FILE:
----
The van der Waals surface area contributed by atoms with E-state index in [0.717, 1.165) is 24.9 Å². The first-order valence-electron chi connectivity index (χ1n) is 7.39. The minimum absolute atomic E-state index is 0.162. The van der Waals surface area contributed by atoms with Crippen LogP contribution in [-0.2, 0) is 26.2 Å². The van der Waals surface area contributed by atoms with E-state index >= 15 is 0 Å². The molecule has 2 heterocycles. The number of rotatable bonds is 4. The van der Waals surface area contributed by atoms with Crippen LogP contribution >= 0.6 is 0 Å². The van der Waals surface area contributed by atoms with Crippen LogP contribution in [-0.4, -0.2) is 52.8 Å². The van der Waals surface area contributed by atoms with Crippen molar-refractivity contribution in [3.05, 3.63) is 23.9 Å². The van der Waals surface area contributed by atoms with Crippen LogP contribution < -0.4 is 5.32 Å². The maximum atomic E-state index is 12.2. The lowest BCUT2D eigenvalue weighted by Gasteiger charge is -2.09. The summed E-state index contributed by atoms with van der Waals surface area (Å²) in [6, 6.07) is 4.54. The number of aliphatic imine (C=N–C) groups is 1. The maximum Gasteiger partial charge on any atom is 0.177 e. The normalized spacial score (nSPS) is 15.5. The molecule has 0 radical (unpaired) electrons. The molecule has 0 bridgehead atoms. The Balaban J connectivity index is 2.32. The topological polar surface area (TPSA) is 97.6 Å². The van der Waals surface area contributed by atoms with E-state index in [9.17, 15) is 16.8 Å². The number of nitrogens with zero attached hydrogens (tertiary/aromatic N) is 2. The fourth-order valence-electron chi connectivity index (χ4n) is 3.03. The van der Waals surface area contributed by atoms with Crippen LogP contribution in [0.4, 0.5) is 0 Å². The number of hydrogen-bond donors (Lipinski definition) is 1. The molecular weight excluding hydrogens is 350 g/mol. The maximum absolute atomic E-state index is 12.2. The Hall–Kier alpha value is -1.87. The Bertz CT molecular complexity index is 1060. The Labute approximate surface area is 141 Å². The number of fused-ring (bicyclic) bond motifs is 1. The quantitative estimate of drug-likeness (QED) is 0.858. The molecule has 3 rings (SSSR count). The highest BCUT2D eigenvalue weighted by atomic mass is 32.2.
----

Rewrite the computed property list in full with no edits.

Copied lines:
The van der Waals surface area contributed by atoms with E-state index in [0.717, 1.165) is 24.9 Å². The first-order valence-electron chi connectivity index (χ1n) is 7.39. The minimum absolute atomic E-state index is 0.162. The van der Waals surface area contributed by atoms with Crippen LogP contribution in [-0.2, 0) is 26.2 Å². The van der Waals surface area contributed by atoms with E-state index >= 15 is 0 Å². The molecule has 2 heterocycles. The number of rotatable bonds is 4. The van der Waals surface area contributed by atoms with Crippen LogP contribution >= 0.6 is 0 Å². The van der Waals surface area contributed by atoms with Crippen LogP contribution in [-0.4, -0.2) is 52.8 Å². The van der Waals surface area contributed by atoms with Crippen molar-refractivity contribution in [3.05, 3.63) is 23.9 Å². The van der Waals surface area contributed by atoms with Crippen LogP contribution < -0.4 is 5.32 Å². The maximum atomic E-state index is 12.2. The lowest BCUT2D eigenvalue weighted by Gasteiger charge is -2.09. The summed E-state index contributed by atoms with van der Waals surface area (Å²) in [6, 6.07) is 4.54. The number of aliphatic imine (C=N–C) groups is 1. The maximum Gasteiger partial charge on any atom is 0.177 e. The normalized spacial score (nSPS) is 15.5. The molecule has 0 radical (unpaired) electrons. The molecule has 0 bridgehead atoms. The Balaban J connectivity index is 2.32. The topological polar surface area (TPSA) is 97.6 Å². The van der Waals surface area contributed by atoms with E-state index in [9.17, 15) is 16.8 Å². The number of nitrogens with zero attached hydrogens (tertiary/aromatic N) is 2. The fourth-order valence-electron chi connectivity index (χ4n) is 3.03. The van der Waals surface area contributed by atoms with Crippen LogP contribution in [0.4, 0.5) is 0 Å². The number of hydrogen-bond donors (Lipinski definition) is 1. The molecular weight excluding hydrogens is 350 g/mol. The maximum absolute atomic E-state index is 12.2. The Hall–Kier alpha value is -1.87. The Bertz CT molecular complexity index is 1060. The Labute approximate surface area is 141 Å². The number of fused-ring (bicyclic) bond motifs is 1. The quantitative estimate of drug-likeness (QED) is 0.858. The molecule has 3 rings (SSSR count). The highest BCUT2D eigenvalue weighted by atomic mass is 32.2.